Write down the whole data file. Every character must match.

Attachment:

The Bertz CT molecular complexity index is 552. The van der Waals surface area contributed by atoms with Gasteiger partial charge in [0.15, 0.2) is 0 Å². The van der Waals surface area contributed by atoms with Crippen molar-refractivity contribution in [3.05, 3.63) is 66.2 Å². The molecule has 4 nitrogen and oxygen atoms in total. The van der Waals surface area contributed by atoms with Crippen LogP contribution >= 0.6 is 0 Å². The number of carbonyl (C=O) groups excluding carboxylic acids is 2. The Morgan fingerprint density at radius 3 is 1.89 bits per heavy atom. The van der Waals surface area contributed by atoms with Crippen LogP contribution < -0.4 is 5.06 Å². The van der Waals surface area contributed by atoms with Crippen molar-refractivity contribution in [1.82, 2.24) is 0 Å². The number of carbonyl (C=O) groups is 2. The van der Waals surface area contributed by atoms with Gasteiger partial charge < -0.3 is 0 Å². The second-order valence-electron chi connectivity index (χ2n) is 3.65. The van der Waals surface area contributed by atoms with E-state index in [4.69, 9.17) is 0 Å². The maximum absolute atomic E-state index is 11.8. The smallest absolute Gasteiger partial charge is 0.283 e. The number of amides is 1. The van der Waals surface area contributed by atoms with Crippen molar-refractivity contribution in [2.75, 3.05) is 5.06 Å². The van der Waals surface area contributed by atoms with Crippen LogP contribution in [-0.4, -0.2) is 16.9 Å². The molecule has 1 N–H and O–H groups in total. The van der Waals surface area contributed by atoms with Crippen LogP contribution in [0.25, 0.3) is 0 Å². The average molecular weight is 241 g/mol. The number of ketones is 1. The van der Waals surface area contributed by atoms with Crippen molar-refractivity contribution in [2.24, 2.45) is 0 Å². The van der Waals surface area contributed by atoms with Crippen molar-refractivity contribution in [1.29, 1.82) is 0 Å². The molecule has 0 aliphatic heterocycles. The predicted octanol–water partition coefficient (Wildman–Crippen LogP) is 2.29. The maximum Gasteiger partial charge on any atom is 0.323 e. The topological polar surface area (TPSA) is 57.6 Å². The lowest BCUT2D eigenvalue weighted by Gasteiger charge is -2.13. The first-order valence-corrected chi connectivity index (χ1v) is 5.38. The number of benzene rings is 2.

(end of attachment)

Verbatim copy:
The Bertz CT molecular complexity index is 552. The van der Waals surface area contributed by atoms with Gasteiger partial charge in [0.15, 0.2) is 0 Å². The van der Waals surface area contributed by atoms with Crippen molar-refractivity contribution in [3.05, 3.63) is 66.2 Å². The molecule has 4 nitrogen and oxygen atoms in total. The van der Waals surface area contributed by atoms with Crippen LogP contribution >= 0.6 is 0 Å². The number of carbonyl (C=O) groups excluding carboxylic acids is 2. The Morgan fingerprint density at radius 3 is 1.89 bits per heavy atom. The van der Waals surface area contributed by atoms with Crippen LogP contribution < -0.4 is 5.06 Å². The van der Waals surface area contributed by atoms with Crippen molar-refractivity contribution in [1.82, 2.24) is 0 Å². The number of carbonyl (C=O) groups is 2. The van der Waals surface area contributed by atoms with Gasteiger partial charge < -0.3 is 0 Å². The second-order valence-electron chi connectivity index (χ2n) is 3.65. The van der Waals surface area contributed by atoms with E-state index in [4.69, 9.17) is 0 Å². The maximum absolute atomic E-state index is 11.8. The smallest absolute Gasteiger partial charge is 0.283 e. The number of amides is 1. The van der Waals surface area contributed by atoms with Crippen molar-refractivity contribution in [2.75, 3.05) is 5.06 Å². The van der Waals surface area contributed by atoms with Crippen LogP contribution in [-0.4, -0.2) is 16.9 Å². The molecule has 1 N–H and O–H groups in total. The van der Waals surface area contributed by atoms with Crippen LogP contribution in [0.25, 0.3) is 0 Å². The average molecular weight is 241 g/mol. The number of ketones is 1. The van der Waals surface area contributed by atoms with Crippen molar-refractivity contribution in [2.24, 2.45) is 0 Å². The van der Waals surface area contributed by atoms with Crippen molar-refractivity contribution in [1.29, 1.82) is 0 Å². The molecule has 0 aliphatic heterocycles. The predicted octanol–water partition coefficient (Wildman–Crippen LogP) is 2.29. The maximum Gasteiger partial charge on any atom is 0.323 e. The topological polar surface area (TPSA) is 57.6 Å². The lowest BCUT2D eigenvalue weighted by Gasteiger charge is -2.13. The first-order valence-corrected chi connectivity index (χ1v) is 5.38. The number of benzene rings is 2.